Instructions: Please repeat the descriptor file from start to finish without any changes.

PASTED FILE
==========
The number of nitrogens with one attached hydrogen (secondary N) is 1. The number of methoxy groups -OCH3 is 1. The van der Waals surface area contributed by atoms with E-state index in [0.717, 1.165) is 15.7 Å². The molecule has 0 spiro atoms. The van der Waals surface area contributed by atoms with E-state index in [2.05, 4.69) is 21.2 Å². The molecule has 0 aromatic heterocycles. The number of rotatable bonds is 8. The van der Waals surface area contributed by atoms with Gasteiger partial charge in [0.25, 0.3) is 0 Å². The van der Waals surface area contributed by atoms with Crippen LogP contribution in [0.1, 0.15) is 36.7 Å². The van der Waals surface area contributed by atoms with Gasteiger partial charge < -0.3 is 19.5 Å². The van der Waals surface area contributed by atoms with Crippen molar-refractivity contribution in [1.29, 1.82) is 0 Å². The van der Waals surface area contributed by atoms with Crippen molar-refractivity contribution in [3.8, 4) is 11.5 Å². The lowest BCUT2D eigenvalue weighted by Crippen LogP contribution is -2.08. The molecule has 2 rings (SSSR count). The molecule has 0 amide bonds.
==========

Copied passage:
The number of nitrogens with one attached hydrogen (secondary N) is 1. The number of methoxy groups -OCH3 is 1. The van der Waals surface area contributed by atoms with E-state index in [0.717, 1.165) is 15.7 Å². The molecule has 0 spiro atoms. The van der Waals surface area contributed by atoms with E-state index in [2.05, 4.69) is 21.2 Å². The molecule has 0 aromatic heterocycles. The number of rotatable bonds is 8. The van der Waals surface area contributed by atoms with Gasteiger partial charge in [0.25, 0.3) is 0 Å². The van der Waals surface area contributed by atoms with Crippen LogP contribution in [0.1, 0.15) is 36.7 Å². The van der Waals surface area contributed by atoms with Gasteiger partial charge < -0.3 is 19.5 Å². The van der Waals surface area contributed by atoms with Crippen molar-refractivity contribution in [1.29, 1.82) is 0 Å². The van der Waals surface area contributed by atoms with Crippen molar-refractivity contribution in [3.8, 4) is 11.5 Å². The lowest BCUT2D eigenvalue weighted by Crippen LogP contribution is -2.08. The molecule has 2 rings (SSSR count). The molecule has 0 amide bonds.